The unfortunate alternative is that students of French get stuck focusing on one or perhaps two aspects of the language and neglect the other two.
Our picks for the top 5 French learning programs
Frenchpod101 features audio lessons in a podcast format. Lessons are great for grammar and vocabulary. Each lesson is designed around a French conversation between native speakers, and the teachers do a great job of keeping things engaging.
Lessons are built around plausible scenarios, such as looking for something in the supermarket, ordering food, or simply catching up with an old friend. While it’s not as structured as Rocket French, it’s still a substantial French learning tool (it’s also much cheaper).
The site features transcripts, an in-site flashcard system, and many other useful features.
Duolingo is usually one of the first courses we recommend for learning a foreign language. It’s free, effective, and fun to use. The app is built around a game-like format and largely teaches grammar via example sentences and definitions. Users are required to listen, speak, read, and write while using the app.
Duolingo is easily one of the most popular language learning apps out there. Its success and popularity pretty much speak for themselves. As said before, the app is free to use, so if you haven’t already, go and check it out!
Pimsleur is probably the second most popular language course behind Rosetta Stone. Pimsleur is entirely audio-based and is specifically designed to develop your conversational skills. They use a unique and effective question/recall/respond technique to get you on your feet in your new foreign language.
This unique method helps you start to think in French, much like you would if you were talking to real people (no other French audio course achieves this in quite the same way). With Pimsleur, You’ll learn a limited but functional vocabulary and have a good sense of pronunciation.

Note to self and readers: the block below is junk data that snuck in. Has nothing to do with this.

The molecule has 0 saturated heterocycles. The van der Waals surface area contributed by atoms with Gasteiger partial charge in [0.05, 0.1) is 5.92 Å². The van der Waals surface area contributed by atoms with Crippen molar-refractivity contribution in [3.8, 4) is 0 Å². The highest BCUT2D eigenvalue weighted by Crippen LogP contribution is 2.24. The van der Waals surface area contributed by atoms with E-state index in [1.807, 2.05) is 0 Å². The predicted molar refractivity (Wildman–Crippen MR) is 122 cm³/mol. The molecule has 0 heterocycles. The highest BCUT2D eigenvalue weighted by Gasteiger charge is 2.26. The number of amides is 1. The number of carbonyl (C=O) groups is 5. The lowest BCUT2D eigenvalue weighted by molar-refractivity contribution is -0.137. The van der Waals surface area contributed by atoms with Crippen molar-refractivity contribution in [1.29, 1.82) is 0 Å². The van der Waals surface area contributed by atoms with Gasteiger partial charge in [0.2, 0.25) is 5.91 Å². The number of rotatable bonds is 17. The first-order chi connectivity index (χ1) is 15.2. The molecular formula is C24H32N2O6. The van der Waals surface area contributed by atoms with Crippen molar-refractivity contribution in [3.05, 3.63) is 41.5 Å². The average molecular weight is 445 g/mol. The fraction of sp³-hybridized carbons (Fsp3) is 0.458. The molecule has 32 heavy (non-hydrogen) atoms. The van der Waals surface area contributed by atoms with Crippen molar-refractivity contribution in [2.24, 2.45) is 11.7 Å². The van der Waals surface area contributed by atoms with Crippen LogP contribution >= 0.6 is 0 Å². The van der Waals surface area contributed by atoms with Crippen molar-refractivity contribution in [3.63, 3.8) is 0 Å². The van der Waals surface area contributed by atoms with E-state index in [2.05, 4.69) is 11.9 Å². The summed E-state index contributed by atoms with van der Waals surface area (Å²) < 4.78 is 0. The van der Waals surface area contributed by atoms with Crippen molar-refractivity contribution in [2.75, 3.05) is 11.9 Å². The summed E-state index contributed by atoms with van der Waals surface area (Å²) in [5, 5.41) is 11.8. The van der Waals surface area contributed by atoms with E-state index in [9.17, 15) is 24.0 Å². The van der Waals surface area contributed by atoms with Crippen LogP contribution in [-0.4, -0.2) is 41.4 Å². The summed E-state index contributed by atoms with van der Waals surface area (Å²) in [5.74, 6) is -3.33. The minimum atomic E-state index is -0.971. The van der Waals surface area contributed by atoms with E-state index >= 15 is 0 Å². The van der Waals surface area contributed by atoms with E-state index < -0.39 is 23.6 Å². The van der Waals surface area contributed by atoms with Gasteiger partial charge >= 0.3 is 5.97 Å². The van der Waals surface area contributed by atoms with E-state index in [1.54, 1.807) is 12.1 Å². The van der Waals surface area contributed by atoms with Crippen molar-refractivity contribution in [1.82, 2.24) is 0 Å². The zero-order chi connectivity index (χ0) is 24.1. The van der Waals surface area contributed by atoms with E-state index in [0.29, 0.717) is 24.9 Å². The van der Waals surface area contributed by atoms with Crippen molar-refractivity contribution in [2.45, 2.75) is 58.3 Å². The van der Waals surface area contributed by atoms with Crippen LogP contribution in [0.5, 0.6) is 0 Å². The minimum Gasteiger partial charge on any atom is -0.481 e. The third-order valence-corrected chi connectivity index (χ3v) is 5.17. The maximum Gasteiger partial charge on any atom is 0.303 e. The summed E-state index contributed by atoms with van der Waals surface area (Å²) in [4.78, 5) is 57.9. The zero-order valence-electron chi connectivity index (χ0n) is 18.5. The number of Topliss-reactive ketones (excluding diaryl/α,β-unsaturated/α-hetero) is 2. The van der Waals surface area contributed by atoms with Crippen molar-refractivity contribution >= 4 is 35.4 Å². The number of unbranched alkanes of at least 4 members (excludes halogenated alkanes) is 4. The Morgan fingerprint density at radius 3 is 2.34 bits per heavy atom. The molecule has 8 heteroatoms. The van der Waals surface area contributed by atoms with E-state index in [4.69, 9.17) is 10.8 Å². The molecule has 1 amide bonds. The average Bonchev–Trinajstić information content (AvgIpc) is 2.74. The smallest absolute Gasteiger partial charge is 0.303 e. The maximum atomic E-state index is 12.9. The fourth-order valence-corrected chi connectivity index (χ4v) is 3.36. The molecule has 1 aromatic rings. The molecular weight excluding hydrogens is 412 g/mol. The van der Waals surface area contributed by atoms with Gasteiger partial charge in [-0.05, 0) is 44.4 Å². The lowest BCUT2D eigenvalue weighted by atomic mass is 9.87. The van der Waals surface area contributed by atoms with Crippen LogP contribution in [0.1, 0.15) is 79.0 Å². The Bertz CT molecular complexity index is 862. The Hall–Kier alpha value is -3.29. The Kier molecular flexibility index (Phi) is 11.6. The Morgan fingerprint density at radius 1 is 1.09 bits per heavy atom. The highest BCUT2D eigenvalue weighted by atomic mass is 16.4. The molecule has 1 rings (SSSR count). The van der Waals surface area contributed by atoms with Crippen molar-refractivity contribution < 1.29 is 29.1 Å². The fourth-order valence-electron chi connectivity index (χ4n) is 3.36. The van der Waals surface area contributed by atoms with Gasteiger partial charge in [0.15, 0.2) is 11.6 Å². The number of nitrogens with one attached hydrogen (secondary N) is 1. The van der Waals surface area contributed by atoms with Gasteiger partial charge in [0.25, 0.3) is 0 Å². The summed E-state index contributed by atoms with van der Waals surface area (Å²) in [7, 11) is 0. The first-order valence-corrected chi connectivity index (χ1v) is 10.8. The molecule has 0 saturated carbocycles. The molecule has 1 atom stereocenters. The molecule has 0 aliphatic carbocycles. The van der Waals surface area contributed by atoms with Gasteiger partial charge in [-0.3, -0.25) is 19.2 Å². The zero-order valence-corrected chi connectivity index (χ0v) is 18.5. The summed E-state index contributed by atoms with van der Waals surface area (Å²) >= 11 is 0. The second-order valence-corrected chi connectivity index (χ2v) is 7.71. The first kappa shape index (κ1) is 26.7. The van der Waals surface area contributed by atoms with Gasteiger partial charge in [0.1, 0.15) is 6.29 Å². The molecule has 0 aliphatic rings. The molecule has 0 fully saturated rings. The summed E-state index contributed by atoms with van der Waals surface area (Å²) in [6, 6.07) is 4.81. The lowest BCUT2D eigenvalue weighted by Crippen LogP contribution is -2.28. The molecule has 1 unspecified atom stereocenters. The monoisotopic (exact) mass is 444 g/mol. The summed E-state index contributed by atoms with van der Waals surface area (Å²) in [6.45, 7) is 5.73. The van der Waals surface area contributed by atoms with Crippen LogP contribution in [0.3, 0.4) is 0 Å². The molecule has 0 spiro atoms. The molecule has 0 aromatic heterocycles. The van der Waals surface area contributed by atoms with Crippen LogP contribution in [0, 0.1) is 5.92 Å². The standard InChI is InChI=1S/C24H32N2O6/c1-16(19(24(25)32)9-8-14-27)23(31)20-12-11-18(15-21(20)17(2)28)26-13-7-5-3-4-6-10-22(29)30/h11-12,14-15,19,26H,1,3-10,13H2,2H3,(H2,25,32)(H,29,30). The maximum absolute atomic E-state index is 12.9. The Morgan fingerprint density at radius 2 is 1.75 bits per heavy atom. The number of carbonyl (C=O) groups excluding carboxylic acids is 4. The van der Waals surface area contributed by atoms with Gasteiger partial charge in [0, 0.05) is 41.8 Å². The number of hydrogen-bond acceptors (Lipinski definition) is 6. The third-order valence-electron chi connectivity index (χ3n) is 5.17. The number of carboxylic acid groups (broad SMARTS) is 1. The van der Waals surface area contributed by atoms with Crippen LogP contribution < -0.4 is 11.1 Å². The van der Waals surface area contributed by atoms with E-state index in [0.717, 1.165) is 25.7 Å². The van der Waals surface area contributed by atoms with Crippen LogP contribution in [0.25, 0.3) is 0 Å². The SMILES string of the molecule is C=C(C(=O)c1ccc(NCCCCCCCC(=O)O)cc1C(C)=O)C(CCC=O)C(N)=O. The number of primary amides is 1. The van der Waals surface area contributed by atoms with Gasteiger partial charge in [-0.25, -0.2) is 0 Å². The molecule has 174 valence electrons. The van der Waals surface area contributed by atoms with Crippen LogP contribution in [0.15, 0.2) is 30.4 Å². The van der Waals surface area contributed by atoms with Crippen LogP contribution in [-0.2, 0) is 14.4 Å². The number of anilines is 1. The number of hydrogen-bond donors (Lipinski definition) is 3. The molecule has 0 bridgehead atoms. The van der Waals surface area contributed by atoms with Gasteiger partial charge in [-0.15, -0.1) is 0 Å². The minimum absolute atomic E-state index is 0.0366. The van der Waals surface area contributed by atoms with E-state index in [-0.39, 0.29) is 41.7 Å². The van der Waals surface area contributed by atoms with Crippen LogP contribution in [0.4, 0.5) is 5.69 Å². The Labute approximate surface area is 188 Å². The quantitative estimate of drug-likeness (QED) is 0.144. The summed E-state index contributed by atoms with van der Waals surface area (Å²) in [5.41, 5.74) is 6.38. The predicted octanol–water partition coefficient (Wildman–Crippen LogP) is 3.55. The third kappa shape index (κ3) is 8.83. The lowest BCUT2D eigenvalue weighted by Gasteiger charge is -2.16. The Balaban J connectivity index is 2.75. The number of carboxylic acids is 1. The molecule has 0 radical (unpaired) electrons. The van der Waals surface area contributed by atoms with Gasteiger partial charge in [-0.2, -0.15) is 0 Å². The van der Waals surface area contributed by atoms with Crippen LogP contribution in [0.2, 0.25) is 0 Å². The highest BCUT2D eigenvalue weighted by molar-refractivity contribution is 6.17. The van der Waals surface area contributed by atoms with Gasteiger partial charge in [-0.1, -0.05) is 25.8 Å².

However, the course doesn’t focus much, if at all, on reading or writing.
Because it excels at teaching you French in a way that is both practical and grammatically thorough, Rocket French is our top choice. The program’s lessons are divided into language and culture classes and audio lessons.
The audio lessons include dialogues that have been recorded. The dialogues typically teach the language in “chunks” or phrases rather than individual words and provide English explanations (this is great for conversational French).
Grammar is the main topic of discussion in language and culture lessons. Each of these lectures breaks down French expressions into their grammatical units. See how the grammar functions behind the scenes of the conversational sentences and help pull the veil off the language.
Rocket French is a thorough program that does a decent job of mixing speaking, listening, reading, and writing. You’ll be required to talk, listen, write, and read in French for all the course exercises and games.
Even while practicing with actual French native speakers is still preferred, the course may be the greatest alternative.
What is the best program to learn French for you?
You now know which French study tools we recommend the most! I hope this list was useful to you. Every program on this list offers a free trial of some kind. I suggest giving the course you’re thinking about a try if you’re unsure about which one is best for you.
Which curriculum is best for you mostly depends on your unique needs, learning preferences, and styles. When it comes to learning a language, there is no one-size fits!